Of the third party candidates Internet Explorer carried Tennessee, with experts speculating it to be due to TN being an anagram of NT and therefore a natural selection for the local population. Safari carried a congressional district in Nebraska, however doubts were soon raised on whether it was due to the popular support of the browser itself or the fact that a local travel agency Safari Voyages had been running an extensive TV advertisement campaign in the city promoting its late-fall African trips.

Peculiarities of 2012

Many unexpected details colored this year's election. Bizarrely, five states in the country, namely Idaho, Maine, South Dakota, West Virginia and Wyoming, failed to collect even one accepted ballot. In Idaho, confusion took place as the browser election ballots had accidentally been swapped by International Day Against Homophobia organization's Mr. Gay USA voting ballots. No browser received therefore any popular vote, but this was greatly compensated by the amusing moments at nearly every voting station and the local radio.

South Dakota administration had decided to move all their electoral procedures online this year in order to reduce the amount of paper waste from ballots. Unfortunately, no one in the state had an internet connection available on the election day, and therefore the voting activity proved disappointing.

West Virginia and Wyoming both suffered from a programming error in the federal ballot printing software, which crashed due to a memory leak just before reaching W. The states of Washington and Wisconsin were originally affected by this problem as well, but clever voting officials managed to work around the issue by allowing the potential voters to write the name of their candidate on a blank piece of paper.

Finally, every single vote cast in Maine was given to Windows ME, who did not run in the election, and therefore rejected. Instead, the four electoral college members cast their votes to the browser ideologically closest to ME, which was naturally Internet Explorer. The four other states not having any votes cast either decided to follow Maine's example to respect Maine's earlier voting schedule under normal circumstances. The combination of the aforementioned problems and solutions, Internet Explorer managed to secure nearly three times as many electoral college votes as they had been given in pre-election polling.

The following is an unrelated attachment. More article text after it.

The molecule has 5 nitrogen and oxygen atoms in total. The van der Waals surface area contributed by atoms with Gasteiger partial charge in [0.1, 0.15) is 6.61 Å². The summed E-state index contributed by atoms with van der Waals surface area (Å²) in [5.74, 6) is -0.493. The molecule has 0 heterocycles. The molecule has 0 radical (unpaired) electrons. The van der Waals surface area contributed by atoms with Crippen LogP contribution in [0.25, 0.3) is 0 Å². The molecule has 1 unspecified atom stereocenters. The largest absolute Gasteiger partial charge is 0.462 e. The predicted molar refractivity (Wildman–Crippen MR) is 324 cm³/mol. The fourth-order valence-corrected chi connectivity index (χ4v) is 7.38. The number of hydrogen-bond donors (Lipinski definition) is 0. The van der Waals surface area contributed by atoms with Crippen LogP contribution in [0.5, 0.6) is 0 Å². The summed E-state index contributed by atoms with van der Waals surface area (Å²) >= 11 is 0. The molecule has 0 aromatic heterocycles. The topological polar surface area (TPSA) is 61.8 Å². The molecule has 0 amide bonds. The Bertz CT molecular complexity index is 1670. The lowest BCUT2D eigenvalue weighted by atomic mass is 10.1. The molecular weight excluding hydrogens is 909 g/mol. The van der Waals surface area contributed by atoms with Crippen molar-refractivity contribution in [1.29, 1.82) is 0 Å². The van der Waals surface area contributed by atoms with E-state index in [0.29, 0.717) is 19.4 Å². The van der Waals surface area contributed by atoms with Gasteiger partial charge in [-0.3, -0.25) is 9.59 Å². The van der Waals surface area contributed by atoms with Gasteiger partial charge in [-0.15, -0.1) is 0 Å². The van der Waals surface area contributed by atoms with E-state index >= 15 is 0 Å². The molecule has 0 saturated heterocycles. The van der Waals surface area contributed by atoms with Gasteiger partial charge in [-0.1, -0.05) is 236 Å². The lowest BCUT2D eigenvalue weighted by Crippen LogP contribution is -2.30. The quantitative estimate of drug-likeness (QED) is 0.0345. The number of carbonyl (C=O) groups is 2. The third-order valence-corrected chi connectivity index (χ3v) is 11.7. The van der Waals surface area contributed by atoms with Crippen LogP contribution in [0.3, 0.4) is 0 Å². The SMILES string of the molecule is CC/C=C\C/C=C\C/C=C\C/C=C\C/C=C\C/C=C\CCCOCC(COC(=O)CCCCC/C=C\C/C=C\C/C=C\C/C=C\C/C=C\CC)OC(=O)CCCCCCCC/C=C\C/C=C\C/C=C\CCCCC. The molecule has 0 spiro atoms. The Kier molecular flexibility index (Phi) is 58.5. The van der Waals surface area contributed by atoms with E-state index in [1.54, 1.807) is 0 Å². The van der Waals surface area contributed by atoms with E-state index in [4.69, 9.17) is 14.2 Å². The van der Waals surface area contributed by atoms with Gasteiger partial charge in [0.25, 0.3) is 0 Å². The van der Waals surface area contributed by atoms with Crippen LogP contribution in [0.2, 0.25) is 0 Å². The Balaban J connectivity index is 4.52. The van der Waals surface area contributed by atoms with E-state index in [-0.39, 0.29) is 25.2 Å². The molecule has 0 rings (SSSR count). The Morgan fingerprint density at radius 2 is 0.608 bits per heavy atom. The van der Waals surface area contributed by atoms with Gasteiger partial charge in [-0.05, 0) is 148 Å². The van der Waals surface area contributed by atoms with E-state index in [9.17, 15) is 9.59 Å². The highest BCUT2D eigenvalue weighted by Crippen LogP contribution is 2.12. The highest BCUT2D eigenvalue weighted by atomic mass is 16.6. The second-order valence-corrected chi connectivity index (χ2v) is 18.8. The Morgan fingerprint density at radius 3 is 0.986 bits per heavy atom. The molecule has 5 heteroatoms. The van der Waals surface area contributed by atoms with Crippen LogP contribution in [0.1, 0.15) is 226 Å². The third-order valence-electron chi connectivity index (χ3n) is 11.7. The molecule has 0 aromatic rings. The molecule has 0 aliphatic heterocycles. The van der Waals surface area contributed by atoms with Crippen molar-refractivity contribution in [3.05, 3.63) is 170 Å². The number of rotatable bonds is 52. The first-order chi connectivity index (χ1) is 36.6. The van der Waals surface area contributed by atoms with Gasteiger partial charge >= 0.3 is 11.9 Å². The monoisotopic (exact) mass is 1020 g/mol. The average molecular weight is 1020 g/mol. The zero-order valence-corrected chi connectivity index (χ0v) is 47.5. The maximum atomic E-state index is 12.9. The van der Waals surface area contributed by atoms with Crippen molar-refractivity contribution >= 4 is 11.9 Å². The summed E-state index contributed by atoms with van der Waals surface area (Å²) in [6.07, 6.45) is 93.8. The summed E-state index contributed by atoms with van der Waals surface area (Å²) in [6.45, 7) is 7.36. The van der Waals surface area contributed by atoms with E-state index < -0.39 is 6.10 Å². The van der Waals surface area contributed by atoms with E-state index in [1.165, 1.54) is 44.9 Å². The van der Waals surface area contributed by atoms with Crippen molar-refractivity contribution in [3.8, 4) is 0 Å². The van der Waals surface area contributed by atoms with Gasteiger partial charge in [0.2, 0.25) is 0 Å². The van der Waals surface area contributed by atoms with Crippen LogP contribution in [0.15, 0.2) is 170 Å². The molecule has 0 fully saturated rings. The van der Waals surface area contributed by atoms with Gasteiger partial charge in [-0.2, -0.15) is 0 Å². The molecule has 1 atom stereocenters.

Another detail worth mentioning during the elections were the two independent main-party candidates stemming either from unsatisfaction towards Firefox and Chrome, or because they simply wanted to have photos taken of them as well. Run-away Google independents carried District of Columbia's 3 electoral votes while the Maryland Mozilla group carried their own state. This development was naturally shunned by the mainstream Mozilla and Google officials and political browser journalists, if only because it meant that two more colors had to be added to the electoral college map.

-- edit: Mistake in Opera's popular vote figure. It was marked 2.0 instead of 3.7%.


October 29, 2012, 12:08:12 PM #1 Last Edit: October 29, 2012, 04:20:44 PM by PentiumMMX
$20 says all the results from Texas are just me logging in from damn near anything >:3